On that very day, she quit teaching reading, writing and arithmetic. Instead, she began to teach children. Mrs. Thompson paid particular attention to Teddy. As she worked with him, his mind seemed to come alive. The more she encouraged him, the faster he responded. By the end of the year, Teddy had become one of the smartest children in the class and, despite her lie that she would love all the children the same, Teddy became one of her “teacher’s pets..”

A year later, she found a note under her door, from Teddy, telling* her that she was still the best teacher he ever had in his whole life.

Six years went by before she got another note from Teddy. He then wrote that he had finished high school, third in his class, and she was still the best teacher he ever had in life.

Four years after that, she got another letter, saying that while things had been tough at times, he’d stayed in school, had stuck with it, and would soon graduate from college with the highest of honors. He assured Mrs. Thompson that she was still the best and favorite teacher he had ever had in his whole life.

Then four more years passed and yet another letter came. This time he explained that after he got his bachelor’s degree, he decided to go a little further. The letter explained that she was still the best and favorite teacher he ever had. But now his name was a little longer…. The letter was signed, Theodore F. Stoddard, MD.

The story does not end there. You see, there was yet another letter that spring. Teddy said he had met this girl and was going to be married. He explained that his father had died a couple of years ago and he was wondering if Mrs. Thompson might agree to sit at the wedding in the place that was usually reserved for the mother of the groom.

Of course, Mrs. Thompson did. And guess what? She wore that bracelet, the one with several rhinestones missing. Moreover, she made sure she was wearing the perfume that Teddy remembered his mother wearing on their last Christmas together.

They hugged each other, and Dr. Stoddard whispered in Mrs. Thompson’s ear, “Thank you Mrs. Thompson for* believing in me. Thank you so much for making me feel important and showing me that I could make a difference.”

Mrs. Thompson, with tears in her eyes, whispered back. She said, “Teddy, you have it all wrong. You were the one who taught me that I could make a difference. I didn’t know how to teach until I met you.”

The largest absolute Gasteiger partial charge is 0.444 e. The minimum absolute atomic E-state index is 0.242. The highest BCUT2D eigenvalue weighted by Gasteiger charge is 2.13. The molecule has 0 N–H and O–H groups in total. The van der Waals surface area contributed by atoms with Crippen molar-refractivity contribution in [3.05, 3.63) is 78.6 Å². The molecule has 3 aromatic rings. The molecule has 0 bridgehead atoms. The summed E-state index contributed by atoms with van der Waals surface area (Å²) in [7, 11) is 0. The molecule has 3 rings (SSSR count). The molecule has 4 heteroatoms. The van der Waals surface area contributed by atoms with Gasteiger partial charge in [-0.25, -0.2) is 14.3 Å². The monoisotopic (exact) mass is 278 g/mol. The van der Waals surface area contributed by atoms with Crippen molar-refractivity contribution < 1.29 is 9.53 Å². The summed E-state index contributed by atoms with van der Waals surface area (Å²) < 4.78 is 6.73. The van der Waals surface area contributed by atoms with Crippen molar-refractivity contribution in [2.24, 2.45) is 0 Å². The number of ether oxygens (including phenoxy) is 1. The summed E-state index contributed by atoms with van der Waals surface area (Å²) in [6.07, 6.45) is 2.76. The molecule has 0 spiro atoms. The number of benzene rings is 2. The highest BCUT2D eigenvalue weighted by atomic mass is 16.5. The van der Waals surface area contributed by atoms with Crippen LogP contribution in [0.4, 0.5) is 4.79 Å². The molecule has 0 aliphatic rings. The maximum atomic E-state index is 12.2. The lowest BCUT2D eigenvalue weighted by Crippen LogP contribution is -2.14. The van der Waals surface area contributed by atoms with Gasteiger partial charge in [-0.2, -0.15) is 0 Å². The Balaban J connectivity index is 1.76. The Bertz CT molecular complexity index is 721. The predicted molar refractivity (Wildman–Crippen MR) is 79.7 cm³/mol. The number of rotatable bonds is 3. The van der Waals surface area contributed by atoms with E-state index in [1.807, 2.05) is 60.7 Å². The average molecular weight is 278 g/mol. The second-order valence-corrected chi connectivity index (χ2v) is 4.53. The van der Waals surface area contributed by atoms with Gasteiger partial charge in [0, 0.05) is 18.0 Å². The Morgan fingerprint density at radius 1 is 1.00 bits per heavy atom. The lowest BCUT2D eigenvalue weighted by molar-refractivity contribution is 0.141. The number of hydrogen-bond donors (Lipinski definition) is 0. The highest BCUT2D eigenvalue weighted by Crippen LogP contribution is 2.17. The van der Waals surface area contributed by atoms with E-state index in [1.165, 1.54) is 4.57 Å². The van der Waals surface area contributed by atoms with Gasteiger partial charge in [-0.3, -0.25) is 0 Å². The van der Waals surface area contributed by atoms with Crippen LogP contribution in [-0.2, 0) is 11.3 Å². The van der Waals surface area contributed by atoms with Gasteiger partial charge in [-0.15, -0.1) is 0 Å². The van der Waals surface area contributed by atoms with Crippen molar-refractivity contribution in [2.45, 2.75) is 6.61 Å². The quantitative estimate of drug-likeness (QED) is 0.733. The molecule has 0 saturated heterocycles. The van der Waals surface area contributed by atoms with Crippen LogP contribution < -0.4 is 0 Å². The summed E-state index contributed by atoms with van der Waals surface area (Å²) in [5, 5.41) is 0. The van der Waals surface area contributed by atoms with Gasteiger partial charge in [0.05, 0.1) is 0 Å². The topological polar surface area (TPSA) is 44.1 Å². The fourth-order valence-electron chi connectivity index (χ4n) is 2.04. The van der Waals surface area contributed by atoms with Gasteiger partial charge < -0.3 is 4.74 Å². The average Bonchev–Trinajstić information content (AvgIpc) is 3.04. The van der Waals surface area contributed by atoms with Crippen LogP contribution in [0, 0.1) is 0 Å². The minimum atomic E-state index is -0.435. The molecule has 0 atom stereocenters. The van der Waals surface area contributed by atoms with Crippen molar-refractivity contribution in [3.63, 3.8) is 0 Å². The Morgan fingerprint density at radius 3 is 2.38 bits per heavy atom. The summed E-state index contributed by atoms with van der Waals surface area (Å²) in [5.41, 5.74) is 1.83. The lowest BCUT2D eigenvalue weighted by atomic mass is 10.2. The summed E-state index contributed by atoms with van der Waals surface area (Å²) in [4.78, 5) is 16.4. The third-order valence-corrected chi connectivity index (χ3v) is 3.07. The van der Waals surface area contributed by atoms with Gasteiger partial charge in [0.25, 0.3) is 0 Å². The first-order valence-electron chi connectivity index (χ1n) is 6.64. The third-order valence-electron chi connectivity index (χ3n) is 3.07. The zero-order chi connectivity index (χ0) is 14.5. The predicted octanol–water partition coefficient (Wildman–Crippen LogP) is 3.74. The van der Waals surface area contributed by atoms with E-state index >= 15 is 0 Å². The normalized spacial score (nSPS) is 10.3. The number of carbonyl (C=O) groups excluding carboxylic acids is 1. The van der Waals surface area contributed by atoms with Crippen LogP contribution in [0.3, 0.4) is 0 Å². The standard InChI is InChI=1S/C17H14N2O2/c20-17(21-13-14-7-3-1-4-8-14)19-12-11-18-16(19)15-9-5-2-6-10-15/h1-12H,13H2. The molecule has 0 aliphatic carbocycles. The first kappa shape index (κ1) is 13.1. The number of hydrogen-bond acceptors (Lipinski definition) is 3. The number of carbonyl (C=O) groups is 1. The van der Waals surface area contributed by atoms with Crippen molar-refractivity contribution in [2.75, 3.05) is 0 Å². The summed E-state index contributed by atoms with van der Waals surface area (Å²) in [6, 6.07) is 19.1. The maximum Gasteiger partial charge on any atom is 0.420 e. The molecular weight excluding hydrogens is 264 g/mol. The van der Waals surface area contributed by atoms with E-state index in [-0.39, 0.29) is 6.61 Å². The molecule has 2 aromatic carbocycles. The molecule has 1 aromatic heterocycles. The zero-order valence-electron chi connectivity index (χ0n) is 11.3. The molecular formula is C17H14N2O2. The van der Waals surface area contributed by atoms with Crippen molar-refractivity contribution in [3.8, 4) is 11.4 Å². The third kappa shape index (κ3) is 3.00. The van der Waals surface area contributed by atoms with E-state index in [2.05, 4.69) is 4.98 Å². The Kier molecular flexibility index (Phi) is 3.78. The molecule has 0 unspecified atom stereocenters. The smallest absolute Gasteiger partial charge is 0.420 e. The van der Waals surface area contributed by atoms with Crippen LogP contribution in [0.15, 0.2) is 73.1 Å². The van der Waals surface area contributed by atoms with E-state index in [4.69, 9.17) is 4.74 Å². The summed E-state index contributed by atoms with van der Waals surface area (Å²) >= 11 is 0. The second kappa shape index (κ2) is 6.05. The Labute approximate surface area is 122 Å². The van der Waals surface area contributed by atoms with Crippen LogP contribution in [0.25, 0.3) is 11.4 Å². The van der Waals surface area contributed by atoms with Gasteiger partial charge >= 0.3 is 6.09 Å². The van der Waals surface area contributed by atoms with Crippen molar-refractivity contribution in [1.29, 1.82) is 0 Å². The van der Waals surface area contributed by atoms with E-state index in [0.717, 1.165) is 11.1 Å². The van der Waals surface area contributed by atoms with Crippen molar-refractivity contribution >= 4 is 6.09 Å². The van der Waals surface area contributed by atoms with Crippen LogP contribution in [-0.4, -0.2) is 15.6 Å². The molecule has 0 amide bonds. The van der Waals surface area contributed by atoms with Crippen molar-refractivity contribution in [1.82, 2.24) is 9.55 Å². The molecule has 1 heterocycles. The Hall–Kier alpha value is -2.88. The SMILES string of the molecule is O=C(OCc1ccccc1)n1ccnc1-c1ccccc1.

(For you that don’t know, Teddy Stoddard is the Dr. at Iowa Methodist Hospital in Des Moines that has the Stoddard Cancer Wing.)

Warm someone’s heart today. . . pass this along. I love this story so very much, I cry every time I read it. Just try to make a difference in someone’s life today? Tomorrow? Just “do it”.

Random acts of kindness, I think they call it?

Human brain
Mother and Baby

The Myth of Baby Brain


One of the common things pregnant women and new mothers complain about is that they have developed ‘Baby Brain’ (sometimes known as ‘Nappy Brain’) – the seeming inability to function as the rational, logical human being they were BEFORE they conceived.  But there IS a good reason for this apparent ‘loss’ of brain function, you’ll be glad to know!

To begin to understand why this happens, we need to look a little bit at the structure of the brain as science currently believes it to be.  Any neurologists reading this article can just skip the next bit!  To anyone who ISN’T a neurologist; I promise, I’ll make this as painless as possible…

Brain Science for Dummies!

A healthy adult brain consists of two sides (known as hemispheres), and a collection of tissue between the two hemispheres that links them together, called the corpus callosum.  When a baby is born, its brain is not fully formed.  During the first year after birth, a baby’s brain develops at the SAME rate as it did before the birth, and the corpus callosum is not fully developed until about 3 years old.

Human brain